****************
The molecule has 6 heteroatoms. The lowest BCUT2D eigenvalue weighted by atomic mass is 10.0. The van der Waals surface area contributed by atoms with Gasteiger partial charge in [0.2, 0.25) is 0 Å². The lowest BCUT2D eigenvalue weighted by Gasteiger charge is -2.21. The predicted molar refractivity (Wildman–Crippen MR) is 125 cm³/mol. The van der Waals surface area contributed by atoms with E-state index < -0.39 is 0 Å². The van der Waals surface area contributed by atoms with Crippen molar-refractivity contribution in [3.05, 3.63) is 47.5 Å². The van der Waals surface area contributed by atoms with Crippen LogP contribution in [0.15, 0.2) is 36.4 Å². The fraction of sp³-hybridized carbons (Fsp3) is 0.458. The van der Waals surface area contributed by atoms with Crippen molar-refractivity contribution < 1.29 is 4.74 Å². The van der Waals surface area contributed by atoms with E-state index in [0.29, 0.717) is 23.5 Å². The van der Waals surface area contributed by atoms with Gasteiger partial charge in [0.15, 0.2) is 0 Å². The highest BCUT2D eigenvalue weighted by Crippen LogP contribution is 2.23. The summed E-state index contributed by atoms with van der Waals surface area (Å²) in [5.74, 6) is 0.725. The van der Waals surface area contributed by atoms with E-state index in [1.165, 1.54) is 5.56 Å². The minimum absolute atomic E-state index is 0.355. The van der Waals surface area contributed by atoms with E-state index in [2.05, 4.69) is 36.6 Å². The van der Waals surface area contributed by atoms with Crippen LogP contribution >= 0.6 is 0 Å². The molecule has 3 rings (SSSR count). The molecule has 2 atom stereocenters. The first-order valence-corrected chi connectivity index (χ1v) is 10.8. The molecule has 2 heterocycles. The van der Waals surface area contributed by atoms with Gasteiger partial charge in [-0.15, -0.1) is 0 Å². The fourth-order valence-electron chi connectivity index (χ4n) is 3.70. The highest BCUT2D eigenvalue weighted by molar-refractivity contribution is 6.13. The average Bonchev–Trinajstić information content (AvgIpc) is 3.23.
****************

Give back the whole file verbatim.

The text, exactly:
The molecule has 6 heteroatoms. The lowest BCUT2D eigenvalue weighted by atomic mass is 10.0. The van der Waals surface area contributed by atoms with Gasteiger partial charge in [0.2, 0.25) is 0 Å². The lowest BCUT2D eigenvalue weighted by Gasteiger charge is -2.21. The predicted molar refractivity (Wildman–Crippen MR) is 125 cm³/mol. The van der Waals surface area contributed by atoms with E-state index < -0.39 is 0 Å². The van der Waals surface area contributed by atoms with Crippen molar-refractivity contribution in [3.05, 3.63) is 47.5 Å². The van der Waals surface area contributed by atoms with Crippen LogP contribution in [0.15, 0.2) is 36.4 Å². The fraction of sp³-hybridized carbons (Fsp3) is 0.458. The van der Waals surface area contributed by atoms with Crippen molar-refractivity contribution < 1.29 is 4.74 Å². The van der Waals surface area contributed by atoms with E-state index in [0.29, 0.717) is 23.5 Å². The van der Waals surface area contributed by atoms with Gasteiger partial charge in [0.15, 0.2) is 0 Å². The highest BCUT2D eigenvalue weighted by Crippen LogP contribution is 2.23. The summed E-state index contributed by atoms with van der Waals surface area (Å²) in [5.74, 6) is 0.725. The van der Waals surface area contributed by atoms with E-state index in [1.165, 1.54) is 5.56 Å². The minimum absolute atomic E-state index is 0.355. The van der Waals surface area contributed by atoms with E-state index in [2.05, 4.69) is 36.6 Å². The van der Waals surface area contributed by atoms with Crippen LogP contribution >= 0.6 is 0 Å². The molecule has 3 rings (SSSR count). The molecule has 2 atom stereocenters. The first-order valence-corrected chi connectivity index (χ1v) is 10.8. The molecule has 2 heterocycles. The van der Waals surface area contributed by atoms with Gasteiger partial charge in [-0.15, -0.1) is 0 Å². The fourth-order valence-electron chi connectivity index (χ4n) is 3.70. The highest BCUT2D eigenvalue weighted by molar-refractivity contribution is 6.13. The average Bonchev–Trinajstić information content (AvgIpc) is 3.23.